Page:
By Tracy Galway
President Roderick J. McDavis and first lady Deborah McDavis are committing $50,000 to Ohio University's Urban Scholars and Appalachian Scholars programs, which the couple established to increase diversity and create higher education opportunities for high-achieving students in the state.
"When Deborah and I established these two scholarship programs, we did it with a vision toward opening the doors of opportunity for students in need from the urban centers of our state and within our own region, McDavis said. "We are very pleased with the success of these programs and the positive impact they are having on students, as well as how they have impassioned alumni and friends to provide support for these scholarships. Deborah and I believe so strongly in these programs that we want to continue a commitment to ensure success and opportunity for future Urban Scholars and Appalachian Scholars."
Started in 2005, the Urban Scholars Program provides scholarship support to 41 students from urban school districts who demonstrate academic achievement and financial need. Members of first class of Urban Scholars will graduate in June.
Similarly, the Appalachian Scholars Program, started in 2006, supports 30 students from Ohio's Appalachian counties who demonstrate enthusiasm, motivation to succeed, academic achievement and financial need.
"Rod and I have committed our professional lives to education, and we both came from families that instilled the value of a higher education," Deborah McDavis said. "It is very meaningful and fulfilling for us to witness firsthand how we can share that passion and create an opportunity for students in need who might not have a chance to attend college any other way."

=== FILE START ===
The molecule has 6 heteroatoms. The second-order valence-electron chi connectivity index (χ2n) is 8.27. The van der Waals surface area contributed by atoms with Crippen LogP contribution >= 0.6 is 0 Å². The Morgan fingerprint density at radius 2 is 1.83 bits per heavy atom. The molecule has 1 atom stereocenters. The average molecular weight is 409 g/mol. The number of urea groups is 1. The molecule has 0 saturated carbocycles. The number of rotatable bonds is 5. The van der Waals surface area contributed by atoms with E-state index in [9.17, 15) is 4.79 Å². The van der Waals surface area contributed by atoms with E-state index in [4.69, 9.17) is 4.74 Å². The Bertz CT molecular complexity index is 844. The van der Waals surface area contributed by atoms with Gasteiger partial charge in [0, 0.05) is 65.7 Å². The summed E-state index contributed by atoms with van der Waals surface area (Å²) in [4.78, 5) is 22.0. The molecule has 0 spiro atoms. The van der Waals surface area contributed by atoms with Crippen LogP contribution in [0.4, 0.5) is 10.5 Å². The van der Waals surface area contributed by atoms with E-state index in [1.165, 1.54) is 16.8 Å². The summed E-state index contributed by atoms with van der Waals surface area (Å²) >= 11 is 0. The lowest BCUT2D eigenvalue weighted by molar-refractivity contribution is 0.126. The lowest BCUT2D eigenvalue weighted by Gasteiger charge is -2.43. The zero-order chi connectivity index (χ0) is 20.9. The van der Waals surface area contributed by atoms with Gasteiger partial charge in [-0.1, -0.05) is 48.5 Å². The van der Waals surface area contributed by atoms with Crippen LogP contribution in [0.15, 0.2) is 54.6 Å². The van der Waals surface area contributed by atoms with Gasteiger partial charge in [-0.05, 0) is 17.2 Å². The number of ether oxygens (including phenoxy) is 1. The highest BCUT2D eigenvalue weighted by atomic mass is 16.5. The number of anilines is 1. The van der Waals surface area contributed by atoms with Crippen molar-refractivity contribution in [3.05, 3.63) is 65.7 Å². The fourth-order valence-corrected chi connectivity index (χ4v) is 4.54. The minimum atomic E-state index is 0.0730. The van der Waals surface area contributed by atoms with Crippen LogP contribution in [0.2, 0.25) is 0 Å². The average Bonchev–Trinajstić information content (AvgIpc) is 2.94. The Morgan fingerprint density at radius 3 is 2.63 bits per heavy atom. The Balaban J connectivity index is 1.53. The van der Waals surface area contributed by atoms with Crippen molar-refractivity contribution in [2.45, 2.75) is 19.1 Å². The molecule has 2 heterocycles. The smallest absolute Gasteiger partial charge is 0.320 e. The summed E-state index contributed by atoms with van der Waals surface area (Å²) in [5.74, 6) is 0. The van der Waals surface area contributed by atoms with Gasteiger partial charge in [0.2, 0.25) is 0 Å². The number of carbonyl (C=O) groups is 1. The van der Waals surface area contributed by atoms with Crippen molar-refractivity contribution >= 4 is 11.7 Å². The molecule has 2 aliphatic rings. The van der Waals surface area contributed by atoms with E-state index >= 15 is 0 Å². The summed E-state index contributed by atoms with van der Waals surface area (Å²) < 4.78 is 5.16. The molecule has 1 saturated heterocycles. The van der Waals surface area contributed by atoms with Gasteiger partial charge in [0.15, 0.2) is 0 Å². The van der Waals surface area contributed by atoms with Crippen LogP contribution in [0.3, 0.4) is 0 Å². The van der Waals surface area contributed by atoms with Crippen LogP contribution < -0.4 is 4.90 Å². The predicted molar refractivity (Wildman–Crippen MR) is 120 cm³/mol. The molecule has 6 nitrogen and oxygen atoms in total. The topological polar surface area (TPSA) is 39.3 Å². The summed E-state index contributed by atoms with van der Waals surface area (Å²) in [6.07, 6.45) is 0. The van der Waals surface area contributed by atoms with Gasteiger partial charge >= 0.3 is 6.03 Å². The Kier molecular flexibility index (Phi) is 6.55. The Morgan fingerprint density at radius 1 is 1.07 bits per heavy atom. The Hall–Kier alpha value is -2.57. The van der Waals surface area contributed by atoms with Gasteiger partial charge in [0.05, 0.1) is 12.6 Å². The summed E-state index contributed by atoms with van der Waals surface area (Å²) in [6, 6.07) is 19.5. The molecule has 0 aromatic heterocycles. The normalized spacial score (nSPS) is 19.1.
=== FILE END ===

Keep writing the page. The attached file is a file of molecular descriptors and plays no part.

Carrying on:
Scholarship support through programs such as the Urban Scholars and Appalachian Scholars not only plays a crucial role in where a student decides to attend college, it also factors into whether a student is able to attend college at all.
Appalachian Scholar Elizabeth Wolfe, a first-generation college student, said she believes that gifts like these change students lives. "A lot of [the Appalachian Scholars] are in the same boat as me," said Wolfe, a sophomore from Scioto County. "If it wasn't for the scholarship, we wouldn't be here. It's funny to think how life would've been. … We would have just settled."
Howard R. Lipman, vice president for University Advancement and president and CEO of The Ohio University Foundation, said private philanthropy plays a vital role in the university's ability to achieve its vision of excellence.
"Our fundraising staff has made it a priority to maintain and to increase scholarships and student aid packages so we can ensure opportunities and access to education for our young people for generations to come," Lipman said.
In addition to this new commitment, the McDavises previously contributed $32,400 to Ohio University in support of numerous university-wide programs and initiatives.